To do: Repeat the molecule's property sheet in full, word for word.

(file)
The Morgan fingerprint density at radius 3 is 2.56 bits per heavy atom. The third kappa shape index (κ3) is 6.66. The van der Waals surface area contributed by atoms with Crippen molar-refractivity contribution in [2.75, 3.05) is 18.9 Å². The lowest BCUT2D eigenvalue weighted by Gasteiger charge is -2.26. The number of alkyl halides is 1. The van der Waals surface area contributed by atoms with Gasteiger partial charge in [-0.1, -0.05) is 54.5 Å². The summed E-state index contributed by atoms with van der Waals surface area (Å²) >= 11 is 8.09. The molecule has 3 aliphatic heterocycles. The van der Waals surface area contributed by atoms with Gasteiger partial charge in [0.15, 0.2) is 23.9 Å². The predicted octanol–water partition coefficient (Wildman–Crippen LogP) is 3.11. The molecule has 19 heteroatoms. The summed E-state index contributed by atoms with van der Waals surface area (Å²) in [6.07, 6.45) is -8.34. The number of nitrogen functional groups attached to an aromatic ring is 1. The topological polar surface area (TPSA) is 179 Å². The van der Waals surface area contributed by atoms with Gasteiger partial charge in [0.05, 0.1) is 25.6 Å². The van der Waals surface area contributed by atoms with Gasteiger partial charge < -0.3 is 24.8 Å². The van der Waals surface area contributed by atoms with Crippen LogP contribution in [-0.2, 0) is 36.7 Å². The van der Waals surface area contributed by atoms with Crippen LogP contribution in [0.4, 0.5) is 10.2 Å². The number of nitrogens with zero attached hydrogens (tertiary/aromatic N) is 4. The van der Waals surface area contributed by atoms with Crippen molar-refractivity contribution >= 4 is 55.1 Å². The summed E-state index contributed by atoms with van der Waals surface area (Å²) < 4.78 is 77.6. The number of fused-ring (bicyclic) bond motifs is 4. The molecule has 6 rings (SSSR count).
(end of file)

The Morgan fingerprint density at radius 3 is 2.56 bits per heavy atom. The third kappa shape index (κ3) is 6.66. The van der Waals surface area contributed by atoms with Crippen molar-refractivity contribution in [2.75, 3.05) is 18.9 Å². The lowest BCUT2D eigenvalue weighted by Gasteiger charge is -2.26. The number of alkyl halides is 1. The van der Waals surface area contributed by atoms with Gasteiger partial charge in [-0.1, -0.05) is 54.5 Å². The summed E-state index contributed by atoms with van der Waals surface area (Å²) >= 11 is 8.09. The molecule has 3 aliphatic heterocycles. The van der Waals surface area contributed by atoms with Gasteiger partial charge in [0.15, 0.2) is 23.9 Å². The predicted octanol–water partition coefficient (Wildman–Crippen LogP) is 3.11. The molecule has 19 heteroatoms. The summed E-state index contributed by atoms with van der Waals surface area (Å²) in [6.07, 6.45) is -8.34. The number of nitrogen functional groups attached to an aromatic ring is 1. The topological polar surface area (TPSA) is 179 Å². The van der Waals surface area contributed by atoms with Gasteiger partial charge in [0.05, 0.1) is 25.6 Å². The van der Waals surface area contributed by atoms with Gasteiger partial charge < -0.3 is 24.8 Å². The van der Waals surface area contributed by atoms with Crippen LogP contribution in [-0.2, 0) is 36.7 Å². The van der Waals surface area contributed by atoms with Crippen LogP contribution in [0.4, 0.5) is 10.2 Å². The number of nitrogens with zero attached hydrogens (tertiary/aromatic N) is 4. The van der Waals surface area contributed by atoms with Crippen molar-refractivity contribution >= 4 is 55.1 Å². The summed E-state index contributed by atoms with van der Waals surface area (Å²) < 4.78 is 77.6. The number of fused-ring (bicyclic) bond motifs is 4. The molecule has 6 rings (SSSR count).